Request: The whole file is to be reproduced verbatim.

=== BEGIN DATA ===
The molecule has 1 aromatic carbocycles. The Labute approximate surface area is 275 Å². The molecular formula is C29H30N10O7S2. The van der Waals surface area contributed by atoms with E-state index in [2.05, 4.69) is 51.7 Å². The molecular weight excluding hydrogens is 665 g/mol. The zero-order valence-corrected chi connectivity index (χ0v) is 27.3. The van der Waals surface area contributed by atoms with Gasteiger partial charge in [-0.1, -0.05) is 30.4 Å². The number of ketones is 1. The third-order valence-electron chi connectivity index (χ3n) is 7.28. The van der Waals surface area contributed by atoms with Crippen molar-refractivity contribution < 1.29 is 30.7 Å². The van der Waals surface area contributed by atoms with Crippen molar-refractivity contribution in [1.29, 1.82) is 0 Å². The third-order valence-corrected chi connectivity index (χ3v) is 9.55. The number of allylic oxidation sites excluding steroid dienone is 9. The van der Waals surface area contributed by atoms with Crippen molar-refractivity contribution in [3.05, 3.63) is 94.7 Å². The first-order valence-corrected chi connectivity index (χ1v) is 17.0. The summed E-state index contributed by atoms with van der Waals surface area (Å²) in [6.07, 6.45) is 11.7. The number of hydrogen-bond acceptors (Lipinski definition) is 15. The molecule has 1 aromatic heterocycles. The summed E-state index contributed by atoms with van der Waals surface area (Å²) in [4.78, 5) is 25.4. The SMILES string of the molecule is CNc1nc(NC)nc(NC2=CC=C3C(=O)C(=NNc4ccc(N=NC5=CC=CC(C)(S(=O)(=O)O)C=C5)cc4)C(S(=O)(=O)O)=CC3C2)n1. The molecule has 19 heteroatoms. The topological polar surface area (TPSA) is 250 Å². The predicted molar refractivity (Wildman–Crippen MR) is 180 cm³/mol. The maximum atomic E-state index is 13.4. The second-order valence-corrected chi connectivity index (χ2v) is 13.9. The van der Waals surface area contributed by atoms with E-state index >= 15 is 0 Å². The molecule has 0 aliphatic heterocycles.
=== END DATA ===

The molecule has 1 aromatic carbocycles. The Labute approximate surface area is 275 Å². The molecular formula is C29H30N10O7S2. The van der Waals surface area contributed by atoms with E-state index in [2.05, 4.69) is 51.7 Å². The molecular weight excluding hydrogens is 665 g/mol. The zero-order valence-corrected chi connectivity index (χ0v) is 27.3. The van der Waals surface area contributed by atoms with Gasteiger partial charge in [-0.1, -0.05) is 30.4 Å². The number of ketones is 1. The third-order valence-electron chi connectivity index (χ3n) is 7.28. The van der Waals surface area contributed by atoms with Crippen molar-refractivity contribution < 1.29 is 30.7 Å². The van der Waals surface area contributed by atoms with Crippen molar-refractivity contribution in [1.29, 1.82) is 0 Å². The third-order valence-corrected chi connectivity index (χ3v) is 9.55. The number of allylic oxidation sites excluding steroid dienone is 9. The van der Waals surface area contributed by atoms with Crippen molar-refractivity contribution in [3.05, 3.63) is 94.7 Å². The first-order valence-corrected chi connectivity index (χ1v) is 17.0. The summed E-state index contributed by atoms with van der Waals surface area (Å²) in [6.07, 6.45) is 11.7. The number of hydrogen-bond acceptors (Lipinski definition) is 15. The molecule has 1 aromatic heterocycles. The summed E-state index contributed by atoms with van der Waals surface area (Å²) in [4.78, 5) is 25.4. The SMILES string of the molecule is CNc1nc(NC)nc(NC2=CC=C3C(=O)C(=NNc4ccc(N=NC5=CC=CC(C)(S(=O)(=O)O)C=C5)cc4)C(S(=O)(=O)O)=CC3C2)n1. The molecule has 19 heteroatoms. The topological polar surface area (TPSA) is 250 Å². The predicted molar refractivity (Wildman–Crippen MR) is 180 cm³/mol. The maximum atomic E-state index is 13.4. The second-order valence-corrected chi connectivity index (χ2v) is 13.9. The van der Waals surface area contributed by atoms with E-state index >= 15 is 0 Å². The molecule has 0 aliphatic heterocycles.